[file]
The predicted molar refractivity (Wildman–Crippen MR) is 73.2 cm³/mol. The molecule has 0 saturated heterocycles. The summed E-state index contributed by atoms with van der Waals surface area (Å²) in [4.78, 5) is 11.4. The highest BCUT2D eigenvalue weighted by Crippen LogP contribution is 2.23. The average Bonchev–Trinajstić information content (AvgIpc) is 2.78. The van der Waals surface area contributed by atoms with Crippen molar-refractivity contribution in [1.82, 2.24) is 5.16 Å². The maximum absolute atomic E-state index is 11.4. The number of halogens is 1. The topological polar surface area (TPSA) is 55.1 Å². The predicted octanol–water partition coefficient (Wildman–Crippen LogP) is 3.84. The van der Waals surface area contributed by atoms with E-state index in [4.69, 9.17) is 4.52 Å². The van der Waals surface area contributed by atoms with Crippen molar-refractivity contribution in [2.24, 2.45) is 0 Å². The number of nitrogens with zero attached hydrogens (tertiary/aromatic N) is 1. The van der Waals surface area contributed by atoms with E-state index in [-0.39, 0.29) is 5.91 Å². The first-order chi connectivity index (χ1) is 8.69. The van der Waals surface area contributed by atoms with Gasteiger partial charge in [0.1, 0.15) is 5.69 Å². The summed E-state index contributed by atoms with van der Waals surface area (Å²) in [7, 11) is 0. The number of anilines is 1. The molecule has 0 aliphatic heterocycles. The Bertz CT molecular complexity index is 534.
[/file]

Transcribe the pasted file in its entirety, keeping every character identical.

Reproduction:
The predicted molar refractivity (Wildman–Crippen MR) is 73.2 cm³/mol. The molecule has 0 saturated heterocycles. The summed E-state index contributed by atoms with van der Waals surface area (Å²) in [4.78, 5) is 11.4. The highest BCUT2D eigenvalue weighted by Crippen LogP contribution is 2.23. The average Bonchev–Trinajstić information content (AvgIpc) is 2.78. The van der Waals surface area contributed by atoms with Crippen molar-refractivity contribution in [1.82, 2.24) is 5.16 Å². The maximum absolute atomic E-state index is 11.4. The number of halogens is 1. The topological polar surface area (TPSA) is 55.1 Å². The predicted octanol–water partition coefficient (Wildman–Crippen LogP) is 3.84. The van der Waals surface area contributed by atoms with E-state index in [4.69, 9.17) is 4.52 Å². The van der Waals surface area contributed by atoms with Crippen molar-refractivity contribution in [2.24, 2.45) is 0 Å². The number of nitrogens with zero attached hydrogens (tertiary/aromatic N) is 1. The van der Waals surface area contributed by atoms with E-state index in [-0.39, 0.29) is 5.91 Å². The first-order chi connectivity index (χ1) is 8.69. The van der Waals surface area contributed by atoms with Gasteiger partial charge in [0.1, 0.15) is 5.69 Å². The summed E-state index contributed by atoms with van der Waals surface area (Å²) in [7, 11) is 0. The number of anilines is 1. The molecule has 0 aliphatic heterocycles. The Bertz CT molecular complexity index is 534.